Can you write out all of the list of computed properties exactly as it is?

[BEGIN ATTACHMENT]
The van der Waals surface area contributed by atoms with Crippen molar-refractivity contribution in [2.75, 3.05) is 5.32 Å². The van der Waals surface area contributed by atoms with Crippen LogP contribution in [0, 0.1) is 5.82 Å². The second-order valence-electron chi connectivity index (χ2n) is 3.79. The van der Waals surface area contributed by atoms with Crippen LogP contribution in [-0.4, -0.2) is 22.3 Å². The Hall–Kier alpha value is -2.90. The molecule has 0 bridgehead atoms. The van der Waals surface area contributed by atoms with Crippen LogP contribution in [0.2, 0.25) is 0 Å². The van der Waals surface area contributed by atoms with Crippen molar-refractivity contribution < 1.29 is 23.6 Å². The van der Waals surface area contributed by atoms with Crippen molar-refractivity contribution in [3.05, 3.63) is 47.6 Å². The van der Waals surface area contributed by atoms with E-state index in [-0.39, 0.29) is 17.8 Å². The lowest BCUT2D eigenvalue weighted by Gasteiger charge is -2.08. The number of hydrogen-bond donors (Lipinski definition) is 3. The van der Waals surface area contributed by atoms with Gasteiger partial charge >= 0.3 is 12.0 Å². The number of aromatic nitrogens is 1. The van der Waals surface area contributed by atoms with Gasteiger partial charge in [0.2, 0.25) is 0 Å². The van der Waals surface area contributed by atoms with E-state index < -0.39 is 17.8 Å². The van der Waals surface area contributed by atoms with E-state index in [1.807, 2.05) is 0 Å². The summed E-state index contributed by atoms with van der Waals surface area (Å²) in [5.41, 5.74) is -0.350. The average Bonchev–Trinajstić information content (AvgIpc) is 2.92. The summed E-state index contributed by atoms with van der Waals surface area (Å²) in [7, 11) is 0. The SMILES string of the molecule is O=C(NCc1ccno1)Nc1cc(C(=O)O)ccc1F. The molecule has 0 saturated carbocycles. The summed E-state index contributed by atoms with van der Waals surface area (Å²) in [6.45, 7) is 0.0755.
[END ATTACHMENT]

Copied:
The van der Waals surface area contributed by atoms with Crippen molar-refractivity contribution in [2.75, 3.05) is 5.32 Å². The van der Waals surface area contributed by atoms with Crippen LogP contribution in [0, 0.1) is 5.82 Å². The second-order valence-electron chi connectivity index (χ2n) is 3.79. The van der Waals surface area contributed by atoms with Crippen LogP contribution in [-0.4, -0.2) is 22.3 Å². The Hall–Kier alpha value is -2.90. The molecule has 0 bridgehead atoms. The van der Waals surface area contributed by atoms with Crippen LogP contribution in [0.2, 0.25) is 0 Å². The van der Waals surface area contributed by atoms with Crippen molar-refractivity contribution < 1.29 is 23.6 Å². The van der Waals surface area contributed by atoms with Crippen molar-refractivity contribution in [3.05, 3.63) is 47.6 Å². The van der Waals surface area contributed by atoms with E-state index in [-0.39, 0.29) is 17.8 Å². The lowest BCUT2D eigenvalue weighted by Gasteiger charge is -2.08. The number of hydrogen-bond donors (Lipinski definition) is 3. The van der Waals surface area contributed by atoms with Gasteiger partial charge >= 0.3 is 12.0 Å². The number of aromatic nitrogens is 1. The van der Waals surface area contributed by atoms with Gasteiger partial charge in [0.2, 0.25) is 0 Å². The van der Waals surface area contributed by atoms with E-state index < -0.39 is 17.8 Å². The van der Waals surface area contributed by atoms with E-state index in [1.807, 2.05) is 0 Å². The summed E-state index contributed by atoms with van der Waals surface area (Å²) in [5.41, 5.74) is -0.350. The average Bonchev–Trinajstić information content (AvgIpc) is 2.92. The summed E-state index contributed by atoms with van der Waals surface area (Å²) in [7, 11) is 0. The SMILES string of the molecule is O=C(NCc1ccno1)Nc1cc(C(=O)O)ccc1F. The molecule has 0 saturated carbocycles. The summed E-state index contributed by atoms with van der Waals surface area (Å²) in [6.45, 7) is 0.0755.